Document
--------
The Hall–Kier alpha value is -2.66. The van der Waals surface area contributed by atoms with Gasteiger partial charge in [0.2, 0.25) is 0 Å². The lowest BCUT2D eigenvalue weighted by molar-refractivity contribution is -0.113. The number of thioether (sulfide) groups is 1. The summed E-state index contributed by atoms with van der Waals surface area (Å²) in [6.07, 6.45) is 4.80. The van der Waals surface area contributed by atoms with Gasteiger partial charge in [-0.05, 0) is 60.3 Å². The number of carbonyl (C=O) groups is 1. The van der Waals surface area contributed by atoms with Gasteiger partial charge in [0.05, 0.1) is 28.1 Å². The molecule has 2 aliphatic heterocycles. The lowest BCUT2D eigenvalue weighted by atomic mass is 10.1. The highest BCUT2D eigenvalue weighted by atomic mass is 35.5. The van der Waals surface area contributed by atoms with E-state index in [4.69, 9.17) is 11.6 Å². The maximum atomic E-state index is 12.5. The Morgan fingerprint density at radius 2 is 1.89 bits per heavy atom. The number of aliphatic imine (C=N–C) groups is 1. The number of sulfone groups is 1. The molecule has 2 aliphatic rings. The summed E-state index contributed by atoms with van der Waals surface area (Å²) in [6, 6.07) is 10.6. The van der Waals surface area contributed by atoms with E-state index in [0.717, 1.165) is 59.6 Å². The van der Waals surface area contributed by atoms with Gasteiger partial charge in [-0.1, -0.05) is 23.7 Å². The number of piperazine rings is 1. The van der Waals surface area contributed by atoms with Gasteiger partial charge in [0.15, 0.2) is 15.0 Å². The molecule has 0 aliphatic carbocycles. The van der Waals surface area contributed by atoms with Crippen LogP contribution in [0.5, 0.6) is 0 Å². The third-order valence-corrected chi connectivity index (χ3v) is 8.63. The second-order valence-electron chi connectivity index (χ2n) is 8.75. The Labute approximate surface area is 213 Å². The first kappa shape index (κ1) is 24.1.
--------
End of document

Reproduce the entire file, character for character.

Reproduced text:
The Hall–Kier alpha value is -2.66. The van der Waals surface area contributed by atoms with Gasteiger partial charge in [0.2, 0.25) is 0 Å². The lowest BCUT2D eigenvalue weighted by molar-refractivity contribution is -0.113. The number of thioether (sulfide) groups is 1. The summed E-state index contributed by atoms with van der Waals surface area (Å²) in [6.07, 6.45) is 4.80. The van der Waals surface area contributed by atoms with Gasteiger partial charge in [-0.05, 0) is 60.3 Å². The number of carbonyl (C=O) groups is 1. The van der Waals surface area contributed by atoms with Gasteiger partial charge in [0.05, 0.1) is 28.1 Å². The molecule has 2 aliphatic heterocycles. The lowest BCUT2D eigenvalue weighted by atomic mass is 10.1. The highest BCUT2D eigenvalue weighted by atomic mass is 35.5. The van der Waals surface area contributed by atoms with E-state index in [4.69, 9.17) is 11.6 Å². The maximum atomic E-state index is 12.5. The Morgan fingerprint density at radius 2 is 1.89 bits per heavy atom. The number of aliphatic imine (C=N–C) groups is 1. The number of sulfone groups is 1. The molecule has 2 aliphatic rings. The summed E-state index contributed by atoms with van der Waals surface area (Å²) in [6, 6.07) is 10.6. The van der Waals surface area contributed by atoms with E-state index in [0.717, 1.165) is 59.6 Å². The van der Waals surface area contributed by atoms with Gasteiger partial charge in [-0.1, -0.05) is 23.7 Å². The number of piperazine rings is 1. The van der Waals surface area contributed by atoms with Gasteiger partial charge in [0.15, 0.2) is 15.0 Å². The molecule has 0 aliphatic carbocycles. The van der Waals surface area contributed by atoms with Crippen LogP contribution in [0.5, 0.6) is 0 Å². The third-order valence-corrected chi connectivity index (χ3v) is 8.63. The second-order valence-electron chi connectivity index (χ2n) is 8.75. The Labute approximate surface area is 213 Å². The first kappa shape index (κ1) is 24.1.